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    "Angel-Fish" Pin from Mark Twain, ca. 1895

    Appraised Value:

    $1,500 - $8,000 (2007)

    Appraised on: June 16, 2007

    Appraised in: Baltimore, Maryland

    Appraised by: Gloria Lieberman

    Category: Jewelry

    Episode Info: Baltimore (#1201)

    Originally Aired: January 7, 2008

    slideshow IMAGE: 1 of 3 Next 

    More Like This:

    Form: Pin
    Material: Pearl
    Value Range: $1,500 - $8,000 (2007)

    Related Links:

    Mark Twain's "Aquarium"
    A closer look at Twain's intriguing "angel-fish" club — a group he formed to raise his spirits while encouraging young women in their artistic interests.

    Understanding Our Appraisals
    Useful tips to keep in mind when watching ANTIQUES ROADSHOW

    Comment

    Appraisal Video: (2:53)

    appraiser

    Appraised By:

    Gloria Lieberman
    Jewelry

    Skinner, Inc.

    Appraisal Transcript:
    GUEST: This is a pin that's been in my family since my grandmother was a young girl. And my understanding has been that she was given this pin by Mark Twain. Samuel Clemens in his older years had a group of young ladies that he corresponded with and that who visited him at his home in Stormfield, Connecticut. And he gave each of them, when he met them, a little pin, and it was the angel-fish pin and he called this group of girls his "aquarium."

    APPRAISER: Well, we have a picture of your grandmother and she is beautiful.

    GUEST: Oh, thank you.

    APPRAISER: So you also brought correspondence from him to your grandmother, but not original.

    GUEST: That's right. These are transcriptions of letters that he wrote to her and she wrote back and forth with him for a few years. And these are the correspondence, and she had a secretary transcribe it.

    APPRAISER: Right. I love the way he signed this letter-- "Chief Slave of the Aquarium." That's really interesting. Now, he also encouraged her to become an artist, is that correct?

    GUEST: Yes, it seems as though they each had some gift or talent and he encouraged them. Some were writers and some were artists. My grandmother enjoyed art, and one of her first visits there had just been a robbery in his home, and so Mark Twain encouraged her to make a little sign for the robbers so they would not do it again, and that's what this is. Oh, this is one of these drawings and then he signed it, "Very truly yours." I did read that the actual letters from Mark Twain reside at Columbia University's Rare Books and Manuscripts Library.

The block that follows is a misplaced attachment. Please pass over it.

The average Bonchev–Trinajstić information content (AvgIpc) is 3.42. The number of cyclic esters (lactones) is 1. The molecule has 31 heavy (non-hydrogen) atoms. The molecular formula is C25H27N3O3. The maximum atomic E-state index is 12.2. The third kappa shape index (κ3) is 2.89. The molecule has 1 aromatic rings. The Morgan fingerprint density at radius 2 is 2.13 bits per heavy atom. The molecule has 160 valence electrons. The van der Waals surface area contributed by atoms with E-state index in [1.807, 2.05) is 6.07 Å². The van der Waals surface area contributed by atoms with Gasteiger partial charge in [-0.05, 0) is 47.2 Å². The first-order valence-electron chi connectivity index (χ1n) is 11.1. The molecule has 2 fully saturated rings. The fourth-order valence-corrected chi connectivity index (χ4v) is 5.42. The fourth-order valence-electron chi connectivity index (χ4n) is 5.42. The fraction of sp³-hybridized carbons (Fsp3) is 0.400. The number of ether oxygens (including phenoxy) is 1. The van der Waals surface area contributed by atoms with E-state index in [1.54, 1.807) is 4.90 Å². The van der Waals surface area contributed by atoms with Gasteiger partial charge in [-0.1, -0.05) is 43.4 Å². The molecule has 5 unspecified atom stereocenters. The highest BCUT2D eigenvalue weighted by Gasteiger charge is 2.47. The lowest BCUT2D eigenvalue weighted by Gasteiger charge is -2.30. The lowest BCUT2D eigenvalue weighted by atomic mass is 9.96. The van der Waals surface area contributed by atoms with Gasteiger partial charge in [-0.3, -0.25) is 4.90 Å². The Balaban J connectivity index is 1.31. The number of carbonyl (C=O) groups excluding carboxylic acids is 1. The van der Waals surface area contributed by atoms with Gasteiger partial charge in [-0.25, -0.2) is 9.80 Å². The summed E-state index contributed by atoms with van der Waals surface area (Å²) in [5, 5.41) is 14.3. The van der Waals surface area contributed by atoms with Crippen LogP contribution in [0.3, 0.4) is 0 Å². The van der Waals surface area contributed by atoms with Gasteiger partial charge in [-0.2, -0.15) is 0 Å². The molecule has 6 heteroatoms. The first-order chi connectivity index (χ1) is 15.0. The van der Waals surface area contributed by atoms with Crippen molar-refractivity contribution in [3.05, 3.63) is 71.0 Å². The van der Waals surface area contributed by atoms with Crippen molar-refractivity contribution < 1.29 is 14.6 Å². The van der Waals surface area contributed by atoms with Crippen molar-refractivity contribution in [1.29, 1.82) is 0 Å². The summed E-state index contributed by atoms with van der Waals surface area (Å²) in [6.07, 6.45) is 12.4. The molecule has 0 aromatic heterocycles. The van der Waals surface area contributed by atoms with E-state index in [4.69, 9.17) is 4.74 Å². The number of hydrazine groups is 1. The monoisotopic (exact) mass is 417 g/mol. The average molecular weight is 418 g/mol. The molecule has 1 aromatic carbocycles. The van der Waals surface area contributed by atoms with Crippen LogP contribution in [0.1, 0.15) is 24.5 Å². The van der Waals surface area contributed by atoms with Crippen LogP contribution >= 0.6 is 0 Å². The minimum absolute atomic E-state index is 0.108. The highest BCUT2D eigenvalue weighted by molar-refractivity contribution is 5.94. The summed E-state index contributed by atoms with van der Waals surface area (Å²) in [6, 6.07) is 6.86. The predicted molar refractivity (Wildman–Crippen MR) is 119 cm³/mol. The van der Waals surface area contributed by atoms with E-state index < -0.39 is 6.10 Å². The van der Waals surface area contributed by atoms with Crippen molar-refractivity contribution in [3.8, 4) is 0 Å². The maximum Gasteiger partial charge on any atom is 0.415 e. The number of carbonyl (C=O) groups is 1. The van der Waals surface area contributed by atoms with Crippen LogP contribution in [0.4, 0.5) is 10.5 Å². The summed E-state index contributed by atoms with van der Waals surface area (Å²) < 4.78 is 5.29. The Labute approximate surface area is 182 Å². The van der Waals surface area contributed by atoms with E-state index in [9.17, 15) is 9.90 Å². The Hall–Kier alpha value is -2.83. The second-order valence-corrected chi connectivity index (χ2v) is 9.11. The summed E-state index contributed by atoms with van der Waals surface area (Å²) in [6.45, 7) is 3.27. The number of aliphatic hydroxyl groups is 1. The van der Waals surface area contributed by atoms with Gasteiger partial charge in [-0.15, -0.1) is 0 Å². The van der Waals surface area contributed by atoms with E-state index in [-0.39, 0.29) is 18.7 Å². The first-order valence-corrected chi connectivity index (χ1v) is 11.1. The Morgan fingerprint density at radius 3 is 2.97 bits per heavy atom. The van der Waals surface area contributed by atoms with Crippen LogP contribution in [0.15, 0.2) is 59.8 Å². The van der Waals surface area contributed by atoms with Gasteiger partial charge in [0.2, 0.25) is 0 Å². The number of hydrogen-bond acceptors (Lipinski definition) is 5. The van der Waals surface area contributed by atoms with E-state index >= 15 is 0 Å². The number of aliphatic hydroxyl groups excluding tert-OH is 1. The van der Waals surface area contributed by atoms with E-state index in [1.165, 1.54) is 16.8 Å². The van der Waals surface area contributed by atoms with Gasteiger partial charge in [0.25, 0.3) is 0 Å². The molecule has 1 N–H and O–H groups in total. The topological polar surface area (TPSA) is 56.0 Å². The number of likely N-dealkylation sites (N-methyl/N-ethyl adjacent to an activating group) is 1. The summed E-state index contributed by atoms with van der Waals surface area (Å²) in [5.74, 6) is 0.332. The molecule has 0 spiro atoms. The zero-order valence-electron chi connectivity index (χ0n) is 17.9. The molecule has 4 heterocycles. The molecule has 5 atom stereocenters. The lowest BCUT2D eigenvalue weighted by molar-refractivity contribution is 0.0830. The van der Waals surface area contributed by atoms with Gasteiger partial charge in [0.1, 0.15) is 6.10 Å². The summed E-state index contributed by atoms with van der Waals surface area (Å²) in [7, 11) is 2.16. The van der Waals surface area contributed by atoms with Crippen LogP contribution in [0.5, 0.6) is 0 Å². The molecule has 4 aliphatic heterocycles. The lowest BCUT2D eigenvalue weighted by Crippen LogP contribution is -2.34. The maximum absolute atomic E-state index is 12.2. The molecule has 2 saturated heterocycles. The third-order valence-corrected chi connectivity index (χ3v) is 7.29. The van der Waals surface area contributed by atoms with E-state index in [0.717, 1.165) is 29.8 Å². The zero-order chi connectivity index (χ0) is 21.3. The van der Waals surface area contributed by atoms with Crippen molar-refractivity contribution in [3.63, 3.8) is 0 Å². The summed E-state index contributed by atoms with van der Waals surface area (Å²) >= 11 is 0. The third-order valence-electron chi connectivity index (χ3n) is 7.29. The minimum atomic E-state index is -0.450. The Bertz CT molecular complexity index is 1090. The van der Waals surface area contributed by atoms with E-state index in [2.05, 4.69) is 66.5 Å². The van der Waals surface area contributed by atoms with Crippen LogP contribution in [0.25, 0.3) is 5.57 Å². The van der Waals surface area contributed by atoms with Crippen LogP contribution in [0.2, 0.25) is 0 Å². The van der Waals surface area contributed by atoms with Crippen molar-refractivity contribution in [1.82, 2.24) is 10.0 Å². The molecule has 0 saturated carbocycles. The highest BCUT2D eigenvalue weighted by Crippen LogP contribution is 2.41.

APPRAISER: Now, it's interesting, when I looked at the pin, I tried to date it and that was a little puzzling, because the pin could be as early as 1880 because of the workmanship, the style, the use of the natural pearl, or up to 1910. I don't know who made the brooch or really where it was made. I would only be guessing and say in Europe, not in America. So it's hard to tell, if this really one of the angel-fish pins, but as a brooch, I think that this would be worth $1,500. Which is quite a bit for a charming...

    GUEST: Yes, it is for a very little brooch.

    APPRAISER: But if we can establish that this in fact did happen, which I'm not doubting, it would be hard to put a price on it. And I've checked with many other appraisers and I think we're really looking at maybe the $8,000 range at public auction. And if you would have had the actual letters from Mark Twain, the price would be sky high.

    GUEST: Well, I'm sorry we don't have them.

    APPRAISER: I'm sorry, too.

    GUEST: Then I would feel obligated to do something with them.

    APPRAISER: Right, and now you just can enjoy this angel-fish pin.

    GUEST: I can enjoy it, yes.

    APPRAISER: Thanks for coming.

    GUEST: Thank you very much, Gloria.



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